Caregiver Sleep - Moving into Sleep

Updated: Feb 15


Hello Everybody! I am so glad you are here with me today. I am the Proactive Caregiver and I specialize in educating others on how to be proactive by empowering You, the caregiver. If you cannot take care of yourself, then you cannot take care of your loved one.

According to the NAIC report released in early 2020, prior to the world-wide chaos resulting from the Corona Virus, the increase of caregivers went up by 10% from 42 million in 2015 to 53 million in 2020. The life of a caregiver is filled with many pressure points of worry, stress, anxiety, and fears among other things. When it comes to being able to relax for the day to get restorative sleep in hopes of recharging our mental batteries, detox our bodies, and reset for another day of care, it's easier said than done.

In our previous episode with Dr. Joy Poskozim we discussed issues around sleep apnea. Now I want to take a deeper look with today's guest. Whether you have been diagnosed with sleep apnea or purchased a mouth guard or MAD (Mandibular Advancement Device) as a preventative measure, you might still be struggling with the ability to fall asleep. It may not be considered an art form for some people but sometimes it does take a bit more effort.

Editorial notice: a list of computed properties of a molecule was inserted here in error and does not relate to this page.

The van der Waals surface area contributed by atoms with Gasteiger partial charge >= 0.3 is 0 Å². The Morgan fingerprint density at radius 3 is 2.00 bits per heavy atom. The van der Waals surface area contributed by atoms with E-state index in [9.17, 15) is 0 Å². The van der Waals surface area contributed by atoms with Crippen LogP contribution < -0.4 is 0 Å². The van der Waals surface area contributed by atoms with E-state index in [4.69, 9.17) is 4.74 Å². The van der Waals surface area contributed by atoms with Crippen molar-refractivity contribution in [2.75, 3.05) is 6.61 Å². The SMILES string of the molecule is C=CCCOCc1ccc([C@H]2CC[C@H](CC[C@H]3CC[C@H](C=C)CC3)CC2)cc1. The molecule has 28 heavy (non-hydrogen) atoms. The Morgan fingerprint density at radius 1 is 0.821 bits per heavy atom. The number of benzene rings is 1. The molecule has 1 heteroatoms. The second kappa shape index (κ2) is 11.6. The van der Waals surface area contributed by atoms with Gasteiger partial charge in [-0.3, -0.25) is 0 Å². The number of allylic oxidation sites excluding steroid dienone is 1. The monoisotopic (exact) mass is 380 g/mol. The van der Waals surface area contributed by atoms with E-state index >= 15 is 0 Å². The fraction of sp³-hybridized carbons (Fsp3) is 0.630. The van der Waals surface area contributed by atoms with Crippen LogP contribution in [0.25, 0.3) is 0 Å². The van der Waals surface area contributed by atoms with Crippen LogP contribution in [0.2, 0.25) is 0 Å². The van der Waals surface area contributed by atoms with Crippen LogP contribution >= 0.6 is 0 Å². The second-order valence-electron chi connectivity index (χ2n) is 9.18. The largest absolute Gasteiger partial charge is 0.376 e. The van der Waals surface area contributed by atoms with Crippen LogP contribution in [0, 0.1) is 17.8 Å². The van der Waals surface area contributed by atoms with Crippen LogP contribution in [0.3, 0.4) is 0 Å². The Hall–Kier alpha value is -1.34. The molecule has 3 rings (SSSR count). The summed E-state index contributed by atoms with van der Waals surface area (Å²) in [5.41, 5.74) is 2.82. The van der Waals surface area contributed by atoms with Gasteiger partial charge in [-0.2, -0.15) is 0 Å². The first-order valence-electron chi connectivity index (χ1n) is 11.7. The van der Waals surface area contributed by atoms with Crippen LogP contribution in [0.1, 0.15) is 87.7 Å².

That's why I asked Oliver Halviala to help me with techniques of falling asleep to achieve regular restorative sleep. Oliver is a man of many talents with a Master of Fine Arts, Certified Feldenkrais Practitioner, Certified Neuro-physical movement educator, and author, who is living in Helsinki, Finland. His decades of practice, study, and research of neuro-physical movement have culminated in the creation of the Moving into Sleep Method. This is a revolutionary approach for inducing sleep and improving sleep quality by doing gentle sleep-inducing movements.

I have had days when I begin with meditation and yoga to maintain a calm day as I care for Mom yet conclude the night with even more worries on my mind than the night before. I go through the self-talk by repeating conversations in my mind from therapy sessions and yet I still lay on my pillow at times for 30 minutes or more waiting for my sleep stages to begin. The next day I decided that I will have a glass of wine with dinner so I can relax more before bedtime. I fall asleep sooner than usual but wake the next day feeling groggy and wanting more sleep and a tall cup of coffee. Since my routine is created around meeting Mom's needs I know more sleep will have to wait.